Law and Religious Freedom Book Panel at the Annual Meetings of the American Academy of Religion and the Society of Biblical Literature, Boston, Friday, November 17, 2017, 4 PM – 6 PM EST (II)

About the three distinguished panelists:

Professor Cathleen Kaveny, a scholar who focuses on the relationship of law, religion, and morality, joined the Boston College faculty in January 2014 as the Darald and Juliet Libby Professor, a position that includes appointments in both the department of theology and the law school. She is the first faculty member to hold such a joint appointment. A member of the Massachusetts Bar since 1993, Professor Kaveny clerked for the Honorable John T. Noonan Jr. of the U.S. Court of Appeals for the Ninth Circuit and worked as an associate at the Boston law firm of Ropes & Gray in its health-law group.

Professor Kaveny has published over a hundred articles and essays, in journals and books specializing in law, ethics, and medical ethics. She serves on the masthead of Commonweal as a regular columnist. Her book, Law’s Virtues: Fostering Autonomy and Solidarity in American Society, was published by Georgetown University Press in 2012. It won a first place award in the category of “Faithful Citizenship” from the Catholic Press Association. She is currently completing a book entitled Prophecy without Contempt: An Ethics of Religious Rhetoric in the Public Square.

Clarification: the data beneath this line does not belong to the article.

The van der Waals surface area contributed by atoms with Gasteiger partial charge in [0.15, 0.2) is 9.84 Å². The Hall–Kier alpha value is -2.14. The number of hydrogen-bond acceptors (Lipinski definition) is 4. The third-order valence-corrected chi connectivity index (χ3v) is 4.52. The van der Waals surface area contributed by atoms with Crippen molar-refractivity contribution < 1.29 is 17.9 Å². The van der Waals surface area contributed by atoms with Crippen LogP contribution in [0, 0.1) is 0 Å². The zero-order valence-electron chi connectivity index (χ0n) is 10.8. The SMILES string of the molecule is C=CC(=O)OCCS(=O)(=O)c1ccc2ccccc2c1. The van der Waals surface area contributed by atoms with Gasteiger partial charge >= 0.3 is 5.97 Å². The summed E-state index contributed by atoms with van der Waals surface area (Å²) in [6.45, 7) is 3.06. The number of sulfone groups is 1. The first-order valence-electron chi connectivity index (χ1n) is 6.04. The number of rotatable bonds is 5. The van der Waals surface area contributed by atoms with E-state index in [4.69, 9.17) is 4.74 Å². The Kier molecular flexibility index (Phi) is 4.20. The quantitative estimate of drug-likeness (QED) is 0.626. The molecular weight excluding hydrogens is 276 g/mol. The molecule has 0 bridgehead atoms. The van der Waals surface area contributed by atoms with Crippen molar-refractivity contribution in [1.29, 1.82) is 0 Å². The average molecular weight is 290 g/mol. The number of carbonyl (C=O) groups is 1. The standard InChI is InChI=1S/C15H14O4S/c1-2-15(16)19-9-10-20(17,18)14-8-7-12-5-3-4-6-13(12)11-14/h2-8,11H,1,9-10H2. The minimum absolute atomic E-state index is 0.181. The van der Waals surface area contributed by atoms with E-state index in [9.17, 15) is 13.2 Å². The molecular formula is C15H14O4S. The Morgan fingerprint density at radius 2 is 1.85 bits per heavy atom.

Professor Kaveny regularly teaches contract law to first-year law students. She also teaches a number of seminars which explore the relationship between theology, philosophy, and law, such as “Faith, Morality, and Law,” “Mercy and Justice,” and “Complicity.”

Professor Kaveny is the president of the Society of Christian Ethics, the major professional society for scholars of Christian ethics and moral theology in North America. It meets annually in conjunction with the Society of Jewish Ethics and the Society for the Study of Muslim Ethics.

Professor Kaveny has served on a number of editorial boards including The American Journal of Jurisprudence, The Journal of Religious Ethics, the Journal of Law and Religion, and The Journal of the Society of Christian Ethics. She has been a visiting professor at Princeton University, Yale University and Georgetown University, and a visiting scholar at the University of Chicago’s Martin Marty Center. From 1995 until 2013 she taught law and theology at the University of Notre Dame, where she was a John P. Murphy Foundation Professor of Law.’

Source: https://www.bc.edu/bc-web/schools/law/academics-faculty/faculty-directory/cathleen-kaveny.html